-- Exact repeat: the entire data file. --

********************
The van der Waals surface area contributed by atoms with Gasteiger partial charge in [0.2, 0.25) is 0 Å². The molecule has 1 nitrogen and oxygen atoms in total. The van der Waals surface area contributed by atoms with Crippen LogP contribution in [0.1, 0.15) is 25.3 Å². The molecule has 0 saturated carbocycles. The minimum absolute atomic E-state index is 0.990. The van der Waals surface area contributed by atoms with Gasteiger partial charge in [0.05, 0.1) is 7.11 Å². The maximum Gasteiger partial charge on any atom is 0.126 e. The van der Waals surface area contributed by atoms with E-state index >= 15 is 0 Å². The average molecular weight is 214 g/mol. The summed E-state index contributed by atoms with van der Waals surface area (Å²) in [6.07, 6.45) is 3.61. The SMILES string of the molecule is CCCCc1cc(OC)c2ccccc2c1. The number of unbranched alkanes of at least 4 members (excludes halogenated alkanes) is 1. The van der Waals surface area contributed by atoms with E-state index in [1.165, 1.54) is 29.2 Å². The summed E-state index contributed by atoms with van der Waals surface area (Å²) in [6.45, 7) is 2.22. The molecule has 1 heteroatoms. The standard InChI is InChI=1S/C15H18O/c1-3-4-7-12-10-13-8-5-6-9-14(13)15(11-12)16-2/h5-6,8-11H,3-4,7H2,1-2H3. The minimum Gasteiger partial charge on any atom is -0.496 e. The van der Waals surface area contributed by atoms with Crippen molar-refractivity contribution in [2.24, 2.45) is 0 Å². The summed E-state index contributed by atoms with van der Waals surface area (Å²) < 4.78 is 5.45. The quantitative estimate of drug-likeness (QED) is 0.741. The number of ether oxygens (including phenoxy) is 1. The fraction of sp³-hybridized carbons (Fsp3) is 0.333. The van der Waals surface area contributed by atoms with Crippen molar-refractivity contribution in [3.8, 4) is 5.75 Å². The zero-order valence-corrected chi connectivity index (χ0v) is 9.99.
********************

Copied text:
The van der Waals surface area contributed by atoms with Gasteiger partial charge in [0.2, 0.25) is 0 Å². The molecule has 1 nitrogen and oxygen atoms in total. The van der Waals surface area contributed by atoms with Crippen LogP contribution in [0.1, 0.15) is 25.3 Å². The molecule has 0 saturated carbocycles. The minimum absolute atomic E-state index is 0.990. The van der Waals surface area contributed by atoms with Gasteiger partial charge in [0.05, 0.1) is 7.11 Å². The maximum Gasteiger partial charge on any atom is 0.126 e. The van der Waals surface area contributed by atoms with E-state index >= 15 is 0 Å². The average molecular weight is 214 g/mol. The summed E-state index contributed by atoms with van der Waals surface area (Å²) in [6.07, 6.45) is 3.61. The SMILES string of the molecule is CCCCc1cc(OC)c2ccccc2c1. The number of unbranched alkanes of at least 4 members (excludes halogenated alkanes) is 1. The van der Waals surface area contributed by atoms with E-state index in [1.165, 1.54) is 29.2 Å². The summed E-state index contributed by atoms with van der Waals surface area (Å²) in [6.45, 7) is 2.22. The molecule has 1 heteroatoms. The standard InChI is InChI=1S/C15H18O/c1-3-4-7-12-10-13-8-5-6-9-14(13)15(11-12)16-2/h5-6,8-11H,3-4,7H2,1-2H3. The minimum Gasteiger partial charge on any atom is -0.496 e. The van der Waals surface area contributed by atoms with Crippen molar-refractivity contribution in [2.24, 2.45) is 0 Å². The summed E-state index contributed by atoms with van der Waals surface area (Å²) < 4.78 is 5.45. The quantitative estimate of drug-likeness (QED) is 0.741. The number of ether oxygens (including phenoxy) is 1. The fraction of sp³-hybridized carbons (Fsp3) is 0.333. The van der Waals surface area contributed by atoms with Crippen molar-refractivity contribution in [3.8, 4) is 5.75 Å². The zero-order valence-corrected chi connectivity index (χ0v) is 9.99.